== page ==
I had just finished a pleasant—no, horrible—5k on the most hated machine of any oarswoman/man, the erg, when my phone started lighting up like a malfunctioning Christmas light.

It was fellow GWC associate conservation scientist and Small Cat Advocacy & Research (SCAR) co-founder Ashan on the other end, informing me about a kitten that was found by someone in Colombo, and that the individual in question was asking the Facebook community for advice. Oh, God! He said that judging by the photographs posted online, it seemed to be a Fishing Cat kitten.

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Guest writer: Dylan Henriksen

Photograph by Steve Flaherty.

I pulled into the driveway, gazing up at the beautiful redwoods through my bug splattered windshield as I parked my car. It’s a year later as I nervously climb the steps to Wild Cat Education and Conservation Fund (WCE&CF) as a new volunteer. As I enter, I hear a warning from inside as Rob moves toward the door to the hallway where the new black leopard kitten is scampering about. Walking in on exotic kittens seems to be in my cards, a déjà vu moment that reminds me of Bandhu. I can’t help but hope that he still has his unique smile, a symphony of soft pink and fluffy white. I am certain that by now all of his kitten fur is gone, replaced by a thick, water repellent coat. Will he recognize me? Definitely not. Kittens forget people and their faces just as easily as we do when we are babies. No, he won’t remember a single thing about me. He won’t remember me gazing down at his heavy eye lids and gaping yawn. He won’t remember the uneven texture of my old jacket, nor will he remember the sound of my voice.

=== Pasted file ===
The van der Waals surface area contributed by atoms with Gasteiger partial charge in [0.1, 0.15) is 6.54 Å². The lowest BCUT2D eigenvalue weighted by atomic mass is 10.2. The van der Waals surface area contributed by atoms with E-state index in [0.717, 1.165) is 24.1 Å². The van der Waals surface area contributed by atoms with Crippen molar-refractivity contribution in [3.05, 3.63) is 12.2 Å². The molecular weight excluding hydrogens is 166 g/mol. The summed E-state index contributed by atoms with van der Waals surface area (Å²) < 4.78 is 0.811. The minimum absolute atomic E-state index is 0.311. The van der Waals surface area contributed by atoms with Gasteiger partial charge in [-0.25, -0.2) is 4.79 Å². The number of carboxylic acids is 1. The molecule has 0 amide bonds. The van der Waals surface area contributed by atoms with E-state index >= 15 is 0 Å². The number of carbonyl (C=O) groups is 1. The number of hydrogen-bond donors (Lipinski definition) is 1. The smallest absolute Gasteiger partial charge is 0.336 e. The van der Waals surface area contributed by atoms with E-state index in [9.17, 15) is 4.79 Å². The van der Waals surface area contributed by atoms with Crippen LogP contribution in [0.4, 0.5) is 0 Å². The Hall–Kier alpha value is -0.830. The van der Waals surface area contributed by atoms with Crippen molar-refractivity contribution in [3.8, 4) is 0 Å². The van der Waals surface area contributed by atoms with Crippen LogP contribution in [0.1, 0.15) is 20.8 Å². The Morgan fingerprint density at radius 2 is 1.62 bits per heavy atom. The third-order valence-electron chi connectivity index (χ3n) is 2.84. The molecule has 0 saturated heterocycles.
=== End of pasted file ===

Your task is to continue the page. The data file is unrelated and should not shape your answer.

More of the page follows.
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Guest writer: Dylan Henriksen

On September 2nd, 2013, Bandhu, meaning “friend” in Nepali, was born. He began his life quite small, weighing a pound and 12 ounces at 5 weeks of age. He lives at the Wild Cat Education and Conservation Fund in the heart of a redwood forest in California.

I remember the first time I laid eyes on this peculiar fishing cat. When I arrived at the compound, he was napping for a second or two, a necessity in order to recover from an hour of play. As he heard strange voices he scampered out of his carrier and hid behind a box. For a moment he managed to suppress his curiosity, but soon he faltered and peeked his head around to snatch a look at me. His eyes were glossy and arranged very close together, a useful quality for a cat who fishes most of his life. Four distinct stripes of a dark brown hue trailed down his forehead. White linings complimented his eyes both from above and below like stretched clouds on a lazy day, blending with his fluffed blotches of black and brown fading at the tips. His ears were rather small and geometric in comparison to his head. He was covered in the type of fluff that only a kitten can boast. A splash of pink and white highlighted his permanent smile, accenting his youth as his whiskers flicked this way and that. After a few moments of taking me in with his eyes, Bandhu put forward a paw, then another and another, softly resting each of his pads on the floor as he slinked towards me to investigate me in my entirety.

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